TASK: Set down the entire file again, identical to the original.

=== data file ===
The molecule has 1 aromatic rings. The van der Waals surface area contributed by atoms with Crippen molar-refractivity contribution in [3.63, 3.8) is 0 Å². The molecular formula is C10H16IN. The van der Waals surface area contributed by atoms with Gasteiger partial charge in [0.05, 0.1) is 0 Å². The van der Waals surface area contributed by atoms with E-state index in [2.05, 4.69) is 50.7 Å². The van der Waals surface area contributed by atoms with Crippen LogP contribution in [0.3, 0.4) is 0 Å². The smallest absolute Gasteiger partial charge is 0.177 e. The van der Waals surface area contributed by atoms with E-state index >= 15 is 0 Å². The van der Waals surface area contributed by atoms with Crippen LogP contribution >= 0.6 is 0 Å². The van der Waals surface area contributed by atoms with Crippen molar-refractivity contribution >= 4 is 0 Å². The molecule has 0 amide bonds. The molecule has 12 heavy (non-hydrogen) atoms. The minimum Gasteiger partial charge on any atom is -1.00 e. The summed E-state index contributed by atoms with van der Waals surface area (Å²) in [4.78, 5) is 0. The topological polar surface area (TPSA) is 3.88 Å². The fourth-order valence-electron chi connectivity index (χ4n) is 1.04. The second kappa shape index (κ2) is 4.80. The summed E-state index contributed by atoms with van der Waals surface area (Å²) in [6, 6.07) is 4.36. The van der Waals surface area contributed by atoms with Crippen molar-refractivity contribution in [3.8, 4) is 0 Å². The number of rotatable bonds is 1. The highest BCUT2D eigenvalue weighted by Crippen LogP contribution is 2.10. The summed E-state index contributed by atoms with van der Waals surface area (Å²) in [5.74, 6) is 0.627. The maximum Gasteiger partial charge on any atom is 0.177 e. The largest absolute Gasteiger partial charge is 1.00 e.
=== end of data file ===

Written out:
The molecule has 1 aromatic rings. The van der Waals surface area contributed by atoms with Crippen molar-refractivity contribution in [3.63, 3.8) is 0 Å². The molecular formula is C10H16IN. The van der Waals surface area contributed by atoms with Gasteiger partial charge in [0.05, 0.1) is 0 Å². The van der Waals surface area contributed by atoms with E-state index in [2.05, 4.69) is 50.7 Å². The van der Waals surface area contributed by atoms with Crippen LogP contribution in [0.3, 0.4) is 0 Å². The smallest absolute Gasteiger partial charge is 0.177 e. The van der Waals surface area contributed by atoms with E-state index >= 15 is 0 Å². The van der Waals surface area contributed by atoms with Crippen LogP contribution >= 0.6 is 0 Å². The van der Waals surface area contributed by atoms with Crippen molar-refractivity contribution >= 4 is 0 Å². The molecule has 0 amide bonds. The molecule has 12 heavy (non-hydrogen) atoms. The minimum Gasteiger partial charge on any atom is -1.00 e. The summed E-state index contributed by atoms with van der Waals surface area (Å²) in [4.78, 5) is 0. The topological polar surface area (TPSA) is 3.88 Å². The fourth-order valence-electron chi connectivity index (χ4n) is 1.04. The second kappa shape index (κ2) is 4.80. The summed E-state index contributed by atoms with van der Waals surface area (Å²) in [6, 6.07) is 4.36. The van der Waals surface area contributed by atoms with Crippen molar-refractivity contribution in [3.8, 4) is 0 Å². The number of rotatable bonds is 1. The highest BCUT2D eigenvalue weighted by Crippen LogP contribution is 2.10. The summed E-state index contributed by atoms with van der Waals surface area (Å²) in [5.74, 6) is 0.627. The maximum Gasteiger partial charge on any atom is 0.177 e. The largest absolute Gasteiger partial charge is 1.00 e.